What’s in a Name?
Published: September 26, 2019
Agencies within the federal government have historically progressed through a rich pastime of updating and changing their names. Many of the most recognizable offices have navigated their way from a name or acronym once suitable during a specific decade, to a newer, fresher take on their agency’s mission and purpose. Here, we’ll examine both the historical journey and reasoning behind several name alterations, as well as peek into this year’s recent name changes and what may very well be to come for offices in the future.
A Look Back
Departments and agencies have been updating and altering monikers for almost as long as their existence in the U.S. government. The first cabinet level department name change may likely be attributed to the Department of Foreign Affairs, which was updated to the Department of State through legislation only two months after this first department of the U.S. government was created. Typically, an agency is created, renamed, reorganized, or even removed through an act of Congress. However, on rare occasion, the presidential reorganization authority can be utilized to complete the same tasks with limited legislative oversight.
The Why Behind A Change
Many different factors may provide cause for the government to change an agency’s name. Three of the most prevalent include:
- The changing of duties or incorporating new capabilities
- An effort to keep language and meaning current
- As an avenue for altering public perception after government mishaps
The most common reason for an agency to experience a name change is its alteration of duties and capabilities. Technology and government needs are seemingly always evolving, catalyzing the need for agencies to adapt their capabilities quickly. These changes can be drastic and bring new priorities to light. In recent years, one of the drastic changes in capabilities that agencies incorporated was the emergence of digital media and the internet. Several agencies experienced name changes to include new modernization efforts, sometimes being able to keep their acronym by simply changing a single word. For example, the Government Publishing Office. However, an agency name may have to be altered in its entirety to include a number of growing capabilities. As of late, a prime example of this is the Broadcasting Board of Governors (BBG), announcing its new name in August 2018, to the U.S. Agency for Global Media. According to a statement regarding the name change by CEO and Director John Lansing, the agency is a “…modern media organization, operating far beyond the traditional broadcast mediums of television and radio, to include digital and mobile platforms. The term ‘broadcasting’ does not accurately describe what we do.” He also noted, “The new name reflects our modernization and forward momentum.”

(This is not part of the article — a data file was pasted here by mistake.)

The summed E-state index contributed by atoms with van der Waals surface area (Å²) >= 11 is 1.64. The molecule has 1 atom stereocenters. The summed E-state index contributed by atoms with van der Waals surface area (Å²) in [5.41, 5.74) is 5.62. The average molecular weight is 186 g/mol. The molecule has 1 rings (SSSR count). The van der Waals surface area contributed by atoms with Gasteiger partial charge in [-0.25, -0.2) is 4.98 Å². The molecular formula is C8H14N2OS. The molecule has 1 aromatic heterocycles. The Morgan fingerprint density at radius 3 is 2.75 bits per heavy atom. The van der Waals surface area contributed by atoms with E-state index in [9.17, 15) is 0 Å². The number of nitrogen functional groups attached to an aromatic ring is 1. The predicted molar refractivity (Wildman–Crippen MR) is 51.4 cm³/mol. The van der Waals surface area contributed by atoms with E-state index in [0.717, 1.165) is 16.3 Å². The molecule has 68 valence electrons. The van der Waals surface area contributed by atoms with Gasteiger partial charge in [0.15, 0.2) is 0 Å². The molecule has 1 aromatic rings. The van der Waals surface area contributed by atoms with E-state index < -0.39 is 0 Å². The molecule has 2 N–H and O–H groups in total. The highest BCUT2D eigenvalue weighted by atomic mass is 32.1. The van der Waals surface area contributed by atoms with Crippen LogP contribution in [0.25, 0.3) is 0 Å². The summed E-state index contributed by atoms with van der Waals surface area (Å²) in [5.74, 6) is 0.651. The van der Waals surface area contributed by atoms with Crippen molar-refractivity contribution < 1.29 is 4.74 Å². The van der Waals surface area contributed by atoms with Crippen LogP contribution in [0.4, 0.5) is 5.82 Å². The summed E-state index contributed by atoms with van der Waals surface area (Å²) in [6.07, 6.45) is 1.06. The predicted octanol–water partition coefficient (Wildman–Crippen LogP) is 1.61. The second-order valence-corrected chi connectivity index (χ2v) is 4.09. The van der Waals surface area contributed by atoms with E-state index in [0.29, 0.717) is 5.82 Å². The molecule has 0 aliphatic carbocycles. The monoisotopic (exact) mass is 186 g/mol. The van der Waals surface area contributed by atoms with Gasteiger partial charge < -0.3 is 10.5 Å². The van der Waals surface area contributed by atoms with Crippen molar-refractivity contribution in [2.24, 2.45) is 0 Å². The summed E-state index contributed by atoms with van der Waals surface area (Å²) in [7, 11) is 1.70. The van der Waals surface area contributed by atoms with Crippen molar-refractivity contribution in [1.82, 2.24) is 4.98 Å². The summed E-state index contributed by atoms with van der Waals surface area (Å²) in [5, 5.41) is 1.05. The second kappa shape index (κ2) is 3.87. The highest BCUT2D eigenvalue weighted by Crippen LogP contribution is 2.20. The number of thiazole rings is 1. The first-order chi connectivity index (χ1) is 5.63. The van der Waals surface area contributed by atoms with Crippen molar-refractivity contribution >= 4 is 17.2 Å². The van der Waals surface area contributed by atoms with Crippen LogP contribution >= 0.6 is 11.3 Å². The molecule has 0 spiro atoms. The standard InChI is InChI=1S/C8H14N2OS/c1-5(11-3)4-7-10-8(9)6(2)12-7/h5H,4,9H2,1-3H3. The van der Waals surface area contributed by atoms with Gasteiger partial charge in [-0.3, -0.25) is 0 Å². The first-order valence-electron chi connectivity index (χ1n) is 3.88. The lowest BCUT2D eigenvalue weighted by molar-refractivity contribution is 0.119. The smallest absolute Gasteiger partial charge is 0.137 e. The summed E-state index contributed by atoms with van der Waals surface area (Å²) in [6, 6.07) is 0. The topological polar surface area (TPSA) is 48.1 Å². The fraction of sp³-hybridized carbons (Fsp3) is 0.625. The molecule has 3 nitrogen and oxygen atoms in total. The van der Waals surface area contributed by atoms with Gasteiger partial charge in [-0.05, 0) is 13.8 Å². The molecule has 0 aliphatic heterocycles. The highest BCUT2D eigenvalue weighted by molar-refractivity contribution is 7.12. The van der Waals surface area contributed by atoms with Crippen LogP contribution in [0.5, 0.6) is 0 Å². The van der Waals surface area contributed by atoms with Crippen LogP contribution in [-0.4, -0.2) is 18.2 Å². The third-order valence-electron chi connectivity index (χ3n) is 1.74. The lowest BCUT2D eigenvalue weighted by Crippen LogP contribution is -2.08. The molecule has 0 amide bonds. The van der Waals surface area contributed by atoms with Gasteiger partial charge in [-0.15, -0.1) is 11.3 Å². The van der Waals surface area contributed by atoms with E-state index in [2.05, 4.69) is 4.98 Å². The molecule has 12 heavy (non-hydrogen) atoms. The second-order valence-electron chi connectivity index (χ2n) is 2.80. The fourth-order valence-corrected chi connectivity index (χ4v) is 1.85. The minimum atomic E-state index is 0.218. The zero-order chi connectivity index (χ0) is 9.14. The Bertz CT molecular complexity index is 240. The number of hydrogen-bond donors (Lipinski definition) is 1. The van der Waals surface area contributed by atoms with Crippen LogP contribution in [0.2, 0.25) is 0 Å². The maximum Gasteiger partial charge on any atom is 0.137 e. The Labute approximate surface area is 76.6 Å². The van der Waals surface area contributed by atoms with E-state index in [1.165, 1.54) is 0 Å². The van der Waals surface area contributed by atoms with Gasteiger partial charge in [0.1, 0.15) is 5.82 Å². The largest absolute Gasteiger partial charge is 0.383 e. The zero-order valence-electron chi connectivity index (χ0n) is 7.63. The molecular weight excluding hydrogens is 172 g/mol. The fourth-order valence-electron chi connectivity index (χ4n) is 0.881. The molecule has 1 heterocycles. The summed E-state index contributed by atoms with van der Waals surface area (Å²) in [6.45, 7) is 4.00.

The government may also update a department or agency name in effort to remain relevant during current public or world events. This process begins when an agency name incorporates a task that is no longer needed in the public or a term that has become passé. A notable example of this is the renaming of the then 149-year-old Department of War to what it is known today as the Department of Defense. This took place after the conclusion of World War II to phase out the word “War” of the department’s name. The term “War” appeared to insinuate a more aggressive stance, while “Defense” connoted force only when needed. This, along with the inclusion of the Department of Navy moving under the DoD umbrella of agencies, also raised questions as to how different branches of the military could be referred to under one main department. It was settled that the Department of Defense was inclusive enough and has been the name ever since to conform to the ideals of the nation recovering from WWII.